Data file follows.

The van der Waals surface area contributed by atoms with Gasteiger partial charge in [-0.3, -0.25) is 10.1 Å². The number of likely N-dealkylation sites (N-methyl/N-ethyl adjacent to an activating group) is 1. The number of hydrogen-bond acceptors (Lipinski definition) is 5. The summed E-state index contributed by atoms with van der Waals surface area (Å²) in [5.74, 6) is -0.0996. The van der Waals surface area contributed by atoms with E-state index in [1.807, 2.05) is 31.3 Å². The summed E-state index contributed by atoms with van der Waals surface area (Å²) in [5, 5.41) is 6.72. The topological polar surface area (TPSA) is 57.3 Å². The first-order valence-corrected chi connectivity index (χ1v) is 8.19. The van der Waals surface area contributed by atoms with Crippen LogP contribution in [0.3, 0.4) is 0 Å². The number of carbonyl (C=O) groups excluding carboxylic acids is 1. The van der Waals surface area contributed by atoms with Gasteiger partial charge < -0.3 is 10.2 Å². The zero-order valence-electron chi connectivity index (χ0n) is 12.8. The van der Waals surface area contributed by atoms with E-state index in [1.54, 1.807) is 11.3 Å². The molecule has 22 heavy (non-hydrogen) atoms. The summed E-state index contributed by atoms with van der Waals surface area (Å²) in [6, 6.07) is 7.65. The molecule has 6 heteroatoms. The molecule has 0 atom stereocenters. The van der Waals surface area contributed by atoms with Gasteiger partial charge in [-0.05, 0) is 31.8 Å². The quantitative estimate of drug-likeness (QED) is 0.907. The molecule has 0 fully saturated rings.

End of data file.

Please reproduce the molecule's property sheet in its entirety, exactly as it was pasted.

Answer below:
The van der Waals surface area contributed by atoms with Gasteiger partial charge in [-0.3, -0.25) is 10.1 Å². The number of likely N-dealkylation sites (N-methyl/N-ethyl adjacent to an activating group) is 1. The number of hydrogen-bond acceptors (Lipinski definition) is 5. The summed E-state index contributed by atoms with van der Waals surface area (Å²) in [5.74, 6) is -0.0996. The van der Waals surface area contributed by atoms with E-state index in [1.807, 2.05) is 31.3 Å². The summed E-state index contributed by atoms with van der Waals surface area (Å²) in [5, 5.41) is 6.72. The topological polar surface area (TPSA) is 57.3 Å². The first-order valence-corrected chi connectivity index (χ1v) is 8.19. The van der Waals surface area contributed by atoms with Crippen LogP contribution in [0.3, 0.4) is 0 Å². The number of carbonyl (C=O) groups excluding carboxylic acids is 1. The van der Waals surface area contributed by atoms with Gasteiger partial charge < -0.3 is 10.2 Å². The zero-order valence-electron chi connectivity index (χ0n) is 12.8. The van der Waals surface area contributed by atoms with E-state index in [1.54, 1.807) is 11.3 Å². The molecule has 22 heavy (non-hydrogen) atoms. The summed E-state index contributed by atoms with van der Waals surface area (Å²) in [6, 6.07) is 7.65. The molecule has 6 heteroatoms. The molecule has 0 atom stereocenters. The van der Waals surface area contributed by atoms with Gasteiger partial charge in [-0.05, 0) is 31.8 Å². The quantitative estimate of drug-likeness (QED) is 0.907. The molecule has 0 fully saturated rings.